Outdoors, action, adventure

Category: Nature

Station Fire recovery program

Burned trees

Have you been wondering how the plants and critters in the Angeles National Forest have been recovering from the 2009 Station Fire, and when you'll be able to hike in the forest again? If so, plan on attending "Recovering From the Station Fire: The 2011 Update" Wednesday night at the Eaton Canyon Nature Center in Pasadena.

The program is being sponsored by the Forest Committee for the Sierra Club Angeles Chapter and will be presented by Angeles National Forest Acting Supervisor Marty Dumpis. Topics scheduled to be covered include preventing the invasion of non-native plant species and an update on areas that will be reopened to hiking, hopefully this summer and fall.

The fire in August 2009 burned more than 160,000 acres, and most of the forest and Angeles Crest Highway have been closed to the public ever since. The most recent closure order on the Angeles National Forest website says trails are still closed and entrance to the recovery area is prohibited, except for the Red Box Day Use Area, Hidden Springs Day Use Area and Monte Cristo Campground.

The program Wednesday is at 7:30 p.m., with a reception at 7 p.m. It's open to the public and will be at Eaton Canyon Nature Center, 1750 N. Altadena Drive, Pasadena.

—Julie Sheer

Photo: A hillside in bloom in May 2010, on a wildfire recovery hike in the Hall-Beckley canyon area near La Cañada-Flintridge. Credit: Julie Sheer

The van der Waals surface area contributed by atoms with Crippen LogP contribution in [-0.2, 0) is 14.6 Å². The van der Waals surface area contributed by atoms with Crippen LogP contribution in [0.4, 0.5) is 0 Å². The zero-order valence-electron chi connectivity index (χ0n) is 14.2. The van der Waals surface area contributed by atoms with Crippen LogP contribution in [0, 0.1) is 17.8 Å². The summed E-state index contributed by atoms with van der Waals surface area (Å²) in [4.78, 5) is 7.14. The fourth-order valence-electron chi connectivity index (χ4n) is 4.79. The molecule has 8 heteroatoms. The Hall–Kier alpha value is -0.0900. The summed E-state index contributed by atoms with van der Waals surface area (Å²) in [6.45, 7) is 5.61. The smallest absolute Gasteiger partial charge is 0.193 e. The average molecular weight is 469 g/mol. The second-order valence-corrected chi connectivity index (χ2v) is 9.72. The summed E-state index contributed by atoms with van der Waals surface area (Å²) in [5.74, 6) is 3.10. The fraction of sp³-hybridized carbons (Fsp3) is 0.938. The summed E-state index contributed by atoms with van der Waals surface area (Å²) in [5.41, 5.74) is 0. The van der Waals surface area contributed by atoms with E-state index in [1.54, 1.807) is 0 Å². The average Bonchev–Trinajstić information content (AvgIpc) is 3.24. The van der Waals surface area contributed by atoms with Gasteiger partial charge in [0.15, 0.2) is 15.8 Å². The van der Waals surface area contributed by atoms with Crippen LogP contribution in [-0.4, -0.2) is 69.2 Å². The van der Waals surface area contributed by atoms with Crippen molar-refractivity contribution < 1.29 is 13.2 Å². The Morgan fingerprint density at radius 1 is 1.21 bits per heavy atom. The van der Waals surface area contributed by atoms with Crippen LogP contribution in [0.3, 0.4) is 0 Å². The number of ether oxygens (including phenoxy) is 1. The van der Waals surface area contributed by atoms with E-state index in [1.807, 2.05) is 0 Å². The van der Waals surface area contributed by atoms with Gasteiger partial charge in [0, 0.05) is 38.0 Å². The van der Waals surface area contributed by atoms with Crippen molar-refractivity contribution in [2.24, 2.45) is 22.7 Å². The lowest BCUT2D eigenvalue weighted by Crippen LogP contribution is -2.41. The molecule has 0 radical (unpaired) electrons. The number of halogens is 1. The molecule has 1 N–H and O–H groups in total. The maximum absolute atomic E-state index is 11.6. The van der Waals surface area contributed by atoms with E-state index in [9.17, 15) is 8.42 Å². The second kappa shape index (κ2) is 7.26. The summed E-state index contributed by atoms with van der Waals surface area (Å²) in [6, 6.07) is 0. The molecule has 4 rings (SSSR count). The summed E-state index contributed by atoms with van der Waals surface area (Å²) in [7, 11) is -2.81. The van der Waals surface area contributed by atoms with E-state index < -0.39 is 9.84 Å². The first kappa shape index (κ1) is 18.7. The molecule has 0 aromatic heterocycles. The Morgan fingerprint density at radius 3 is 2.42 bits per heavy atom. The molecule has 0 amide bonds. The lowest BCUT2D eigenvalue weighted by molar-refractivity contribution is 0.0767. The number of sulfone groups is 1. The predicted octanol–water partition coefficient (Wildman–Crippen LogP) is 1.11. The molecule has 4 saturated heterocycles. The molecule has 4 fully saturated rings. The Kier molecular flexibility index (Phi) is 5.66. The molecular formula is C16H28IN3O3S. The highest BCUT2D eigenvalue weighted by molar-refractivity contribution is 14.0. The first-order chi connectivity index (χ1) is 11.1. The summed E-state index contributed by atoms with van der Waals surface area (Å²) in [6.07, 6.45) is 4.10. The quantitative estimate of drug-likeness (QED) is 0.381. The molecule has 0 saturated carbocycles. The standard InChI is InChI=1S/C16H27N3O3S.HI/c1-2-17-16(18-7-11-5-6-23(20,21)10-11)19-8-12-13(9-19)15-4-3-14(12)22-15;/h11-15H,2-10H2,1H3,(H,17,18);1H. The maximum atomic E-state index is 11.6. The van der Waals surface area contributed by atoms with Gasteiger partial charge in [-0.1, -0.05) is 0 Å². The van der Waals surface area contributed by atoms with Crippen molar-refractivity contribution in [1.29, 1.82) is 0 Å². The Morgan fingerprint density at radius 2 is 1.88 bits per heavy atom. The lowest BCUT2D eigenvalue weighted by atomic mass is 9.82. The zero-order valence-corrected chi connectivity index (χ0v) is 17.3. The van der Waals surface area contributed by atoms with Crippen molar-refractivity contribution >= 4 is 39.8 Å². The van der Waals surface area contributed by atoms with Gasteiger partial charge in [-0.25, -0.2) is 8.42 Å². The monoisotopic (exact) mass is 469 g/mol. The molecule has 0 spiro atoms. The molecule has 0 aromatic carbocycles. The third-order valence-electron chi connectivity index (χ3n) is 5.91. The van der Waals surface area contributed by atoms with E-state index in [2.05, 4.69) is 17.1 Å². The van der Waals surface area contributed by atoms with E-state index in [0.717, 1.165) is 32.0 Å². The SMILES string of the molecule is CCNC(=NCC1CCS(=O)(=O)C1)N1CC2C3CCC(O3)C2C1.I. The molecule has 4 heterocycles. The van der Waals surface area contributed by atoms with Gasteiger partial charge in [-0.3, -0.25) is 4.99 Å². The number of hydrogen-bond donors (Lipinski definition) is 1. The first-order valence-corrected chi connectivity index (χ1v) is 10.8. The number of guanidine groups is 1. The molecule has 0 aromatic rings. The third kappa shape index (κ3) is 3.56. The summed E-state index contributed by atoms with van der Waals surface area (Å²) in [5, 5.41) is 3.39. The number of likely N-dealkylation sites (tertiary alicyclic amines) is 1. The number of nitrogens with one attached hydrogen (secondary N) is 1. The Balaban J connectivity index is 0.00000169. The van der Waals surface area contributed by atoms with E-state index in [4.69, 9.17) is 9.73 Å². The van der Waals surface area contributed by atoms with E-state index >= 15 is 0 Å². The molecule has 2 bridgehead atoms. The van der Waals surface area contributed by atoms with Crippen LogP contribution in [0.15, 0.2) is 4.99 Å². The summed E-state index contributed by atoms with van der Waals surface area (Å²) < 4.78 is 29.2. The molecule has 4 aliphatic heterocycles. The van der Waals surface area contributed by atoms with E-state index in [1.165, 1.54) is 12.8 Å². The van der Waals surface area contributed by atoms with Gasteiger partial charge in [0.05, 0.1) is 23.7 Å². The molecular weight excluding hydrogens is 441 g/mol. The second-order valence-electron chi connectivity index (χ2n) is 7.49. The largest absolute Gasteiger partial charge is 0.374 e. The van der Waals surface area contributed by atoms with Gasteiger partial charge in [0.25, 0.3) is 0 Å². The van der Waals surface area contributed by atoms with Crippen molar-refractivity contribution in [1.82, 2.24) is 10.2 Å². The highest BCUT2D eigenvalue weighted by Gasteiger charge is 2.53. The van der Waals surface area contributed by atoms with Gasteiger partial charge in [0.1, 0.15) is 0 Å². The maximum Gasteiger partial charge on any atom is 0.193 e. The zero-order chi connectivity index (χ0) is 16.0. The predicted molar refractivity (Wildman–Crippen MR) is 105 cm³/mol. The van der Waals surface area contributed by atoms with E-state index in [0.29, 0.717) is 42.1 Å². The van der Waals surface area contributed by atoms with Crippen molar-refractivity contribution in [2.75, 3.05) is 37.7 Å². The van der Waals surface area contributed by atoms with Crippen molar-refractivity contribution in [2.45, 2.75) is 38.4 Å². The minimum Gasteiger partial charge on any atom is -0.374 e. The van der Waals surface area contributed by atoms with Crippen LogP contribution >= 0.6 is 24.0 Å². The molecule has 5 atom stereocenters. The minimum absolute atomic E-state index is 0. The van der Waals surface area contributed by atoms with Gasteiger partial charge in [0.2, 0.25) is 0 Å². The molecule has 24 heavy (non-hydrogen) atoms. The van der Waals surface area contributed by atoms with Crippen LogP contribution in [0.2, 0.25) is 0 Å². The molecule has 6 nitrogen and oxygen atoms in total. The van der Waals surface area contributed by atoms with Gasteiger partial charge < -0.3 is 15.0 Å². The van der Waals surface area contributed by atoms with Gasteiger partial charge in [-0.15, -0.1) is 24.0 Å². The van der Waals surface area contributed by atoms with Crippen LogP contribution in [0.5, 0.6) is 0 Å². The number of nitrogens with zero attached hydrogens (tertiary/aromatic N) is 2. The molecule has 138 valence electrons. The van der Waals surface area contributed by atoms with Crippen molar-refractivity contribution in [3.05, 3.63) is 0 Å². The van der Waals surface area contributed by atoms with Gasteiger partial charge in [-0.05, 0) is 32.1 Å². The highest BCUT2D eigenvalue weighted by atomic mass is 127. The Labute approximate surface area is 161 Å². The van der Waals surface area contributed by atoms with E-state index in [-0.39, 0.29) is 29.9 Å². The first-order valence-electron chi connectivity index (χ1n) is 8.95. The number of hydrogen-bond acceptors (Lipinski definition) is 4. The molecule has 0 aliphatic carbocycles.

'Meet the Grunion' Monday at Cabrillo Marine Aquarium

Grunion scramble to get onto the beach to spawn.

The grunion are back in Southern California, and with them comes the return of the "Meet the Grunion" program, Monday evening at Cabrillo Marine Aquarium in San Pedro.

The aquarium exhibit hall will open at 8 p.m., with a film on grunion to be screened at 9 p.m. The cost to attend is $5 for adults and $1 for seniors, children and students. Tickets can be purchased on site, cash only.

Afterward, those who wish to participate will head to the beach to await the spawning run, which has a projected two-hour window of 11:15 p.m. to 1:15 a.m.

Grunion runs are a sight to behold. For four consecutive nights, beginning on full- and new-moon phases during spring and summer, the small silvery fish leave the water to spawn on beaches. The shoreline may glisten with fish as the silversides attempt to lay and fertilize their eggs.

Grunion may only be caught in the months of March, June and July, and only by hand. Catchers 16 and older must possess a valid state fishing license.

There is no limit to the number of fish that may be caught, but the California Department of Fish and Game asks that people only catch what they will eat.

The program will be offered again on April 5 and 19, May 5 and 19, June 3 and 17, and July 16.

Cabrillo Marine Aquarium is at 3720 Stephen M. White Drive in San Pedro. Directions and parking information is available on the aquarium's website.

-- Kelly Burgess

Photo: Grunion scramble to get onto the beach to spawn. Credit: Bob Chamberlin / Los Angeles Times

U.S. Fish and Wildlife Service national survey to begin

Laying the groundwork for a day of duck hunting, Jim Fisher tosses a decoy as his dog, Willow, looks on.

The U.S. Fish and Wildlife Service will begin conducting its national survey of fishing, hunting and wildlife-associated recreation and are requesting that hunters, anglers and other wildlife enthusiasts participate if contacted for interviews scheduled to begin April 1.

The information, collected by the U.S. Census Bureau primarily through telephone interviews to be conducted April to June and September to October this year and January to March, 2012, provides the only comprehensive statistical database available on Americans' participation in and spending on hunting, fishing and wildlife-watching in the 50 states.